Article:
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A Comparative Study of Adult Mortality in Taiwan and the United States in the Twentieth Century
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This dissertation is a historically comparative study of adult mortality between Taiwan and the United States throughout the 20th century. The 20th century was characterized by the largest rise in life expectancy at birth and the most rapid decrease in mortality in recorded human history. This dissertation aims not only to examine and compare the trends and levels of life expectancy in Taiwan and the United States over an extended period of time, but also to evaluate the extent to which smoking behavior and obesity play an important role in the recent levels of adult mortality in the United States. I used logistic models of mortality to examine and compare the trends and levels of life expectancy in Taiwan from 1906 to 2008 and in the United States from 1933 to 2007. Second, I re-estimated life expectancy by introducing smoking-attributable mortality to further compare the levels of life expectancy between the two countries. Third, I estimated event history models to investigate whether and how smoking behavior and obesity are related to mortality in the United States in the 1990 to 2006 and the 2000 to 2006 periods. At the end of the 20th century, the level of life expectancy at birth for females in the U.S. was higher than in Taiwan, but they were close. In this century, however, the level of life expectancy at birth in Taiwan has increased to a higher level than in the U.S. The levels of male life expectancy at birth for the two countries are similar in this century, but there were significant differences in the 20th century. The great improvements in juvenile, background and senescent mortality rates in Taiwan may be used to explain this correspondence of life expectancy between the two countries today. Besides, higher smoking-attributed mortality can also serve as another possible reason for the stagnant levels of life expectancy in the U.S. Finally, smoking-related and obesity-related mortality have become progressively more important as predictors of adult mortality in the U.S. in past decades.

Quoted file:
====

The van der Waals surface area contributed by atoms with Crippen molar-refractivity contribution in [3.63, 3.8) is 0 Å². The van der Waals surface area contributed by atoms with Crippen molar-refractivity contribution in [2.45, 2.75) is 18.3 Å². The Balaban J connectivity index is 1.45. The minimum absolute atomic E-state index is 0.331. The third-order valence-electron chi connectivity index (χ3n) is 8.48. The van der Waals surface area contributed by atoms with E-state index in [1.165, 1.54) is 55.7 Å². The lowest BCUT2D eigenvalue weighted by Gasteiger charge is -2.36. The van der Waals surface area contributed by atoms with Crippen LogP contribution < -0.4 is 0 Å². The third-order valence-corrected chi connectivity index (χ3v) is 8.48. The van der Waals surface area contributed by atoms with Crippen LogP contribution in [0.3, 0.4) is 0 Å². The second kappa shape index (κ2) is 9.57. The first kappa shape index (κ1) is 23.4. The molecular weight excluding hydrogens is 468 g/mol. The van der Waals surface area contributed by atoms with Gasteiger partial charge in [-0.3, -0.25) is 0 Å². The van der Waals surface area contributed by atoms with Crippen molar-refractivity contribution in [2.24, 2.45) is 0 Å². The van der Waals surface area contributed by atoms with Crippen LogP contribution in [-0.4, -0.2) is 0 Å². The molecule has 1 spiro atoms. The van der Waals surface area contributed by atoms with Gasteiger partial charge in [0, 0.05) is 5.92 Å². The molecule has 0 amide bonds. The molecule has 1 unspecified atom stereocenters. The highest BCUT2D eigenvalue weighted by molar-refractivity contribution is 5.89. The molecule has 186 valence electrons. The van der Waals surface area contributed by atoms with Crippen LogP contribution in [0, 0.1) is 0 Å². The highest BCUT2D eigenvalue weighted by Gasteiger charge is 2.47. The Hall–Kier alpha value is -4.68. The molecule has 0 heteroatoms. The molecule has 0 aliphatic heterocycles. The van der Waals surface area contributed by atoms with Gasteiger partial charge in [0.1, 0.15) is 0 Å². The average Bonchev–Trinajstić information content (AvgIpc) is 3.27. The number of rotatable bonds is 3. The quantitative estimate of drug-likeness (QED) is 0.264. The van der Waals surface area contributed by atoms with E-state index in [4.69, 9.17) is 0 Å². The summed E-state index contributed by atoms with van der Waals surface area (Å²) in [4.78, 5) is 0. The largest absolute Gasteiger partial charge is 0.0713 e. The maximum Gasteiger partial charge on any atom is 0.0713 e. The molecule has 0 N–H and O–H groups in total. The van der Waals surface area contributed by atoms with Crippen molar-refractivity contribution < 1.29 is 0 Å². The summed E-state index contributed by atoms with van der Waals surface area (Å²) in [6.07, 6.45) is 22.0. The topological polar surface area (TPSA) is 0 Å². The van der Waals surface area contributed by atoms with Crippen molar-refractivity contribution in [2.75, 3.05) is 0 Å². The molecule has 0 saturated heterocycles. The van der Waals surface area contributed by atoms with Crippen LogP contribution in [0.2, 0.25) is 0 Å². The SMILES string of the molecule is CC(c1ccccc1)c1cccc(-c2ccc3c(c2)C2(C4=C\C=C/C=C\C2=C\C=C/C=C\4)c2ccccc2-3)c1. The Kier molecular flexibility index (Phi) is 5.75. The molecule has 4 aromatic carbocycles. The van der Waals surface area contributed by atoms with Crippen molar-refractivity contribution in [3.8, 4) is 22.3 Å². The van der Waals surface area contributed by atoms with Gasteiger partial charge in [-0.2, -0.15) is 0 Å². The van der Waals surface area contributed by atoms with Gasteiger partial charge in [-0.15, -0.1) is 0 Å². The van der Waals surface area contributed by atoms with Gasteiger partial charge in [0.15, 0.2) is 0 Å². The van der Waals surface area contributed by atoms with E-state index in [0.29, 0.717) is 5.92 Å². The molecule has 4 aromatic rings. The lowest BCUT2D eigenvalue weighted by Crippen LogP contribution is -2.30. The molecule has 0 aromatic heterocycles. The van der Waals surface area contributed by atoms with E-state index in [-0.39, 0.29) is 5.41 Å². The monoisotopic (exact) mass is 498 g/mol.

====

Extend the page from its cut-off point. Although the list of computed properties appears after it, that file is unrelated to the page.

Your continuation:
Logistic model of mortality
Cox hazard model
the United States
Chang, Yu Ting (2013). A Comparative Study of Adult Mortality in Taiwan and the United States in the Twentieth Century. Doctoral dissertation, Texas A&M University. Available electronically from